Using Shanks’ Pony for One Last Day in Taitung 臺東

Taitung Old Japanese House

Even though the inefficiency of the rental bike made me miss my road bikes, and the size made me miss a bike that fit (the latter was not much of a surprise, at 6’1″ I stand a little above average in Taiwan), I would still rather be on a slow, slightly smallish bike than on foot. Alas on our last full day in Taitung that is the position I find myself in.

Most of the day was spent running around. I had to get a couple cookbooks so we stopped  by Eslite and Carrefour. We had to say 再見 to a few friends. And of course there was some food involved here and there.

Chen's Mochi

Chen’s Mochi

We had to stop by the Chen Ji Mochi shop (陳記麻糬 chén jì má shu) located at 168 Bo’ai Rd (博愛路168號). We use to live right around the corner from this shop and they make some of the best mochi on the island. I was not leaving town without some.

Then there was a glaring omission I needed to rectify. I had not had any mi tai mu (米苔目mǐ tái mù). Hakka in origin, mi tai mu (similar to Hong Kong’s “silver needle” noodles) is a short, thick rice flour (or rice flour and sweet potato flour) noodle usually served in a salty, savory soup. At least in Taitung, other places I hear have sweet versions.

I arrived at the location of the most famous mi tai mu place in town, the Lao Dong Tai (老東台米苔目 lǎo dōngtái mǐ tái mù) only to find it shuttered. Then we noticed the note that said they moved over a couple of blocks to Datong Rd (大同路151號) across from the post office.

There new location is big, clean, and bright. I have to admit that was sort of an odd place for a humble bowl of Hakka noodles. The old place was really a hole in the wall, a bit dingy, and very used looking. The noodles were still good, I just couldn’t quite get use to such a new atmosphere.

The name mi tai mu was a little confusing when I first came across it. The characters 米苔目 (literally; rice, moss, eye) didn’t really make any sense to me. Turns out it is another transliteration of the Taiwanese name into Mandarin.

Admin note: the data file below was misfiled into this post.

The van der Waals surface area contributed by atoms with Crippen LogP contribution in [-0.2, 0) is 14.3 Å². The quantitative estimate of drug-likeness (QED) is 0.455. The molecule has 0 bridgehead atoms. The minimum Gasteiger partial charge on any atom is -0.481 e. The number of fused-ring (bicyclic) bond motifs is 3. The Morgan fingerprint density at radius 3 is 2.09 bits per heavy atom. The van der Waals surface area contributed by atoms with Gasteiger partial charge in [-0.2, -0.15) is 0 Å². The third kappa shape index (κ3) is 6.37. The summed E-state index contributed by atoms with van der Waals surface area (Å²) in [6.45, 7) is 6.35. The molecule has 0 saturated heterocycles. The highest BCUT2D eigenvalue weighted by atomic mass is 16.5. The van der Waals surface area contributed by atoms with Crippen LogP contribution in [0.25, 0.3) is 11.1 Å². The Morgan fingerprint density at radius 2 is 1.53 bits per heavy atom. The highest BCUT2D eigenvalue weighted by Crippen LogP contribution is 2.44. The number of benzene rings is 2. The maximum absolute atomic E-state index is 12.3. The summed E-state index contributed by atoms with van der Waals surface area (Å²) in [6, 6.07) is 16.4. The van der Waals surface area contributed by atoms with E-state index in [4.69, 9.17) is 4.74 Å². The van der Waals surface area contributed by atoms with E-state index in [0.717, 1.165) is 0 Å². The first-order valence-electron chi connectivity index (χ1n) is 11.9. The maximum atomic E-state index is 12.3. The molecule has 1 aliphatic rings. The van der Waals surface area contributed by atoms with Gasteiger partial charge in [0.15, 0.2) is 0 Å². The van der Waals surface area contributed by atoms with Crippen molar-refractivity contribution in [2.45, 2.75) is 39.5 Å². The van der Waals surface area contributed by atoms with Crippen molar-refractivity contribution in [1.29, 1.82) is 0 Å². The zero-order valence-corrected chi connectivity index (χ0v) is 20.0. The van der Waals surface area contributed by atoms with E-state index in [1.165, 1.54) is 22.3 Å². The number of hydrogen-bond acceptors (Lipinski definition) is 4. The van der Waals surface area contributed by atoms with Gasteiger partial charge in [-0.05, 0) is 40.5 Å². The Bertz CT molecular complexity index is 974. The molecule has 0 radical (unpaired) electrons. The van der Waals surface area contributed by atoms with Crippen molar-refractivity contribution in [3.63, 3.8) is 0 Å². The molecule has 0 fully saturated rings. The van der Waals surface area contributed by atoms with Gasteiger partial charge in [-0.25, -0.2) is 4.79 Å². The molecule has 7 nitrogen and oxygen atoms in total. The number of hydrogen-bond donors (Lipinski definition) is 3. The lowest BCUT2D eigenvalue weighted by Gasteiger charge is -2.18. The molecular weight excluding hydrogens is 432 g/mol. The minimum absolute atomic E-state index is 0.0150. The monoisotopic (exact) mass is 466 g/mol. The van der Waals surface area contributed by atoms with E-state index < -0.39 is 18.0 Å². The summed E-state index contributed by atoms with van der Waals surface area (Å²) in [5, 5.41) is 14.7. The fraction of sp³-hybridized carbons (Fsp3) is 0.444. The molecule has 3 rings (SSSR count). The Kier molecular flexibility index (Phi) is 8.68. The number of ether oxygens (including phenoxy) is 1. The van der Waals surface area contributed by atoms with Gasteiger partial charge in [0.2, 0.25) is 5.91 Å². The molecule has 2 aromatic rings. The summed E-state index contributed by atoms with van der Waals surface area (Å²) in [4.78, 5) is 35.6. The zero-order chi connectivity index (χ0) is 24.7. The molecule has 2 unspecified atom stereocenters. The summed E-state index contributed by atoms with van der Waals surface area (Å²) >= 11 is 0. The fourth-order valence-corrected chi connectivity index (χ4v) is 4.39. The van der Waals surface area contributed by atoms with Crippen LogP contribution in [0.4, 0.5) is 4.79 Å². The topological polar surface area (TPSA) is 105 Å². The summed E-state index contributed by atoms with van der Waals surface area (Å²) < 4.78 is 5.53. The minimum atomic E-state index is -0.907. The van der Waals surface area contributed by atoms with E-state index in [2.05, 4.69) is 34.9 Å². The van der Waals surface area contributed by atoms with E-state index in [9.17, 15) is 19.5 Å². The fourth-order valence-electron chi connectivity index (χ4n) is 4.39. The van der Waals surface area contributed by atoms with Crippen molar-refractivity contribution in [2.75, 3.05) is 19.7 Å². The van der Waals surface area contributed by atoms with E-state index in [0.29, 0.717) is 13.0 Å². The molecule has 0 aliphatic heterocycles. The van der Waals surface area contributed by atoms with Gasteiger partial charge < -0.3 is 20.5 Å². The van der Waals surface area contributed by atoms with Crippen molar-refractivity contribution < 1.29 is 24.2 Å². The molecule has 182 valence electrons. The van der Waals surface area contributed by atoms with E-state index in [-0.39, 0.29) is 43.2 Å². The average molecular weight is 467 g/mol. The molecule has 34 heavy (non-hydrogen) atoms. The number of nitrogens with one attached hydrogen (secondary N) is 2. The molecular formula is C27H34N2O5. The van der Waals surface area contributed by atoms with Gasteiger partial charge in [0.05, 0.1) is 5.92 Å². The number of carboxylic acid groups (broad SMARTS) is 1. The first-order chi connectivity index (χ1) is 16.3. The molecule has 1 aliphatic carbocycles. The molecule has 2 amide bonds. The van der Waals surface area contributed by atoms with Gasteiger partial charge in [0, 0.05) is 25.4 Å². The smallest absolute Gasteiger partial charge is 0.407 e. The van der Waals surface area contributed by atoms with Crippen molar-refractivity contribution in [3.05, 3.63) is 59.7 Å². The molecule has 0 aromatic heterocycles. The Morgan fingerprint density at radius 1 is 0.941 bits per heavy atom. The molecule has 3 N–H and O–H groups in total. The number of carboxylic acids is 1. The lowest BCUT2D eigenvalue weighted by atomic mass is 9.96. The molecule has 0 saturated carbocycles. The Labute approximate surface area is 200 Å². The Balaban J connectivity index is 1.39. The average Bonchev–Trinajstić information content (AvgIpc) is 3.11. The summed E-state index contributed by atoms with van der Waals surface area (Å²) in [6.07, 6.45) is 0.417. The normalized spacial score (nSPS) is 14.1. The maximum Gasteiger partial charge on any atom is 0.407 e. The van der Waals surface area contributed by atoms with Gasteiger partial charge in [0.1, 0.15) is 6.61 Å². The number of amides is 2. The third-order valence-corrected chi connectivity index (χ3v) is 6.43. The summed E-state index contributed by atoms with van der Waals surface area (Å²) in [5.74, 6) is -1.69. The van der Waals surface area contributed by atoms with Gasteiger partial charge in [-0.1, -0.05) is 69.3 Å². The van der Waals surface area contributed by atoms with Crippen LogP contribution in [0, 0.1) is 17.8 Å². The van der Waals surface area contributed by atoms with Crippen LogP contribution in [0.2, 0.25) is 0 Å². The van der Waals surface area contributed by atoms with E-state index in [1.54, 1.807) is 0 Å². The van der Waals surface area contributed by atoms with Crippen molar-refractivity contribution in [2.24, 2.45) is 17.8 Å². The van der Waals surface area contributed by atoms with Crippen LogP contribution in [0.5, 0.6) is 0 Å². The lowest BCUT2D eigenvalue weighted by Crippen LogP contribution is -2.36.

Mi Tai Mu

米苔目 mǐ tái mù

Then of course we had to stop by the Denim Elephant (丹寧象 dān níng xiàng) for coffee and goodbyes. And a spot of dessert. Why yes that is cheese cake with red bean paste on top.

Red Bean Cheese Cake

Red Bean Cheese Cake

The rest of the afternoon was taken up by the usual running around and buying presents for folks back home, that sort of thing. Taitung is small, but it is so slow getting around on foot. It is hard to go back to being a pedestrian, bicycles really spoil a fellow.

For one last dinner in Taitung I decided to take advantage of the excellent goat meat restaurants in town. 岡山羊肉 (gāng shān yáng ròu) at 209 Fujian Rd (福建路209號) looked like a pretty likely place. Bright yellow and red sign, a God prominently seated in the rear of the dining area in front of a larger red banner with some very stylized writing on it. Looked promising. Plus it was close to our homestay and my feet were getting tired.

Gang Shan Yang Rou

Gang Shan Yang Rou

We went in for a Taiwanese classic, the 沙茶羊肉 (shā chá yáng ròu), goat (or mutton) and water spinach stir fried with Taiwanese barbeque sauce. You can’t beat a classic.

Kong Xin Cai Yang Rou


Definitely did not cover all the ground I would have liked in Taitung. But a week is too short a time to relive a city we once called home. This will have to do for now. For tomorrow we head north.

God is watching

God is watching!


About L P

cook, eat, ride, live
This entry was posted in Food, Taiwan, Travel and tagged , , , , . Bookmark the permalink.

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